Bush to discuss environmental stewardship during Everglades trip
The Bush Administration plans to visit the Florida Everglades National Park where he will outline his agenda for a federal/state/local partnership for environmental stewardship.
WASHINGTON, June 4, 2001 — The Bush Administration plans to visit the Florida Everglades National Park where he will outline his agenda for a federal/state/local partnership for environmental stewardship.
Bush's FY02 budget will provide more than $219 million for restoring the Everglades.
A partnership between the State of Florida, local communities and the federal government to restore the Everglades serves as a model for how federal conservation and environmental protection efforts can more effectively partner with states and local communities to produce results, Bush said in a statement before the trip.
Bush will highlight his National Parks Legacy Project to eliminate the maintenance backlog in the National Parks over the next five years, including projects in the Everglades that have a direct effect on the environmental health of the park ecosystem.
The Bush budget proposes the following:
* An increase of funding for Everglades restoration in the Department of the Interior and the Army Corps of Engineers by $58 million over FY01 funding levels to $219 million for FY02.
* Part of this funding will initiate the 35-year, $8 billion Comprehensive Everglades Restoration Plan (CERP), led by the Army Corps of Engineers. It includes more than 65 projects, and the costs of the restoration and future operating expenses will be shared 50-50 by the Federal government and non-Federal interests, including the State of Florida.
* Over the long-term, the Comprehensive Everglades Restoration Plan will restore approximately 2.4 million acres of the Everglades ecosystem. The Everglades restoration project has received broad, bipartisan support from Congress, the State of Florida, tribal organizations, environmental groups, local communities, the agricultural community and other key stakeholders.
* The CERP will also help to ensure that South Florida has a reliable supply of fresh water for years to come. When fully implemented, it will provide the region with an additional 1.7 billion gallons of fresh water per day -- ensuring an expanded water supply to meet the growing needs of South Florida communities and farms.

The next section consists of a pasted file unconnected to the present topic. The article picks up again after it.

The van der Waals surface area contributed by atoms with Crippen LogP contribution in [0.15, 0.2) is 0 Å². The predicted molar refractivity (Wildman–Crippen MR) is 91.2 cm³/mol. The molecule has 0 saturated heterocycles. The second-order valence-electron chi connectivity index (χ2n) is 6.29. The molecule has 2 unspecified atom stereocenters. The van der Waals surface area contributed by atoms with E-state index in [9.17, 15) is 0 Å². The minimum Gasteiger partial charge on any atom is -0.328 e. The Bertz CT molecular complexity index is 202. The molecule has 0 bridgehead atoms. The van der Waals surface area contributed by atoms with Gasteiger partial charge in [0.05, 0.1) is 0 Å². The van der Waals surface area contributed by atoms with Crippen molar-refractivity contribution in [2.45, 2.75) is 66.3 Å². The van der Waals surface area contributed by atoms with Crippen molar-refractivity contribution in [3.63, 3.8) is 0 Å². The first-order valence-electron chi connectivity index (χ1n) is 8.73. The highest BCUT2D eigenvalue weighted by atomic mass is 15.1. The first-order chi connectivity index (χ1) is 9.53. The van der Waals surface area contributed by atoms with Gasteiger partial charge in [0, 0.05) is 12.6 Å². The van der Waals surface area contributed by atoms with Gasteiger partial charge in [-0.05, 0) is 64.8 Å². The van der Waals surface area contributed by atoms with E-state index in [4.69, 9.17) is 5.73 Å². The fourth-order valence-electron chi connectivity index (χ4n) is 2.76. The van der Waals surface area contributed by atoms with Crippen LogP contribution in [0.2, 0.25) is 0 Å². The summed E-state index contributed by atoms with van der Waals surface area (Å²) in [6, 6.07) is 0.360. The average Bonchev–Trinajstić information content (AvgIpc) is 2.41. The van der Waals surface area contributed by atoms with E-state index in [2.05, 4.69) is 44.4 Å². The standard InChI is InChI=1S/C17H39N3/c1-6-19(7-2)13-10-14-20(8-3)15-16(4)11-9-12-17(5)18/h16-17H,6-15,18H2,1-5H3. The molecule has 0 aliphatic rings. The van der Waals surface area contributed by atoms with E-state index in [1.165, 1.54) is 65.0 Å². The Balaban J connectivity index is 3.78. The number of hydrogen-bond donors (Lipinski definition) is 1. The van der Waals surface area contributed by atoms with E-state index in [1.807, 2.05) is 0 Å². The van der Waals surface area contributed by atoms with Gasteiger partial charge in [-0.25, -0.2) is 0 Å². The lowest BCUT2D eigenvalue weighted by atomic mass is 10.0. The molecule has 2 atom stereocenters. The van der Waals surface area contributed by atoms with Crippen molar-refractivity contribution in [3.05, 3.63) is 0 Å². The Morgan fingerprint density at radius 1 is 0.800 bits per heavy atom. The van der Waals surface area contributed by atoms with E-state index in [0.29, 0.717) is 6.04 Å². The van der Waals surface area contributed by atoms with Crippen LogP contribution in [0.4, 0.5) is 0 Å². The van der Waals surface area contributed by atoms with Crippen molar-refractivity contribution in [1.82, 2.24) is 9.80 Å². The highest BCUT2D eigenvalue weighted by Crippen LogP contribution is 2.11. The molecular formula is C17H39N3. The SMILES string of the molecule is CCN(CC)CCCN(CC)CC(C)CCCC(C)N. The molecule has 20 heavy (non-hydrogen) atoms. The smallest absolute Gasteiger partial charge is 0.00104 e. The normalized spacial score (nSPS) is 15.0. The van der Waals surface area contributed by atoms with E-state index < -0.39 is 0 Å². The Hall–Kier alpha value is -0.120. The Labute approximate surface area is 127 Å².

National Parks Legacy Project and Everglades National Park
On May 30, at Sequoia National Park, President Bush announced his National Parks Legacy Project to ensure that our National Parks are properly maintained and enhanced.
Over the next five years, Bush's National Parks Legacy Project will secure funding to eliminate the existing $4.9 billion maintenance backlog in the National Parks.
The FY02 budget provides $439.6 million for non-road maintenance projects -- an increase of almost 30 percent from FY01.
Included among the National Parks Legacy Project initiatives funded by the budget is more than $4 million to replace and improve a wastewater treatment plant and associated systems in the southern part of Everglades National Park.
The existing treatment plant has repeatedly failed to comply with Federal and Florida Department of Environmental regulations for sewage effluent discharge and jeopardizes the health of one of the largest mangrove ecosystems in the Western Hemisphere.
Bush's budget provides new funding to allow this project to move forward and eliminate the discharge of polluted water into the Everglades.
The budget also supports the Natural Resource Challenge to improve management of the natural resources within the National Parks. This will enhance conservation efforts by focusing more resources on understanding complex ecosystems and the impact of human activities.
The President has called for fully funding the Land and Water Conservation Fund at $900 million for FY02 -- an increase of $359.7 million over FY01 funding levels.
Half of the Land and Water Conservation Fund will go toward grants to support state and local conservation and outdoor recreation efforts, including needed land acquisition projects in the Everglades ecosystem and nationwide.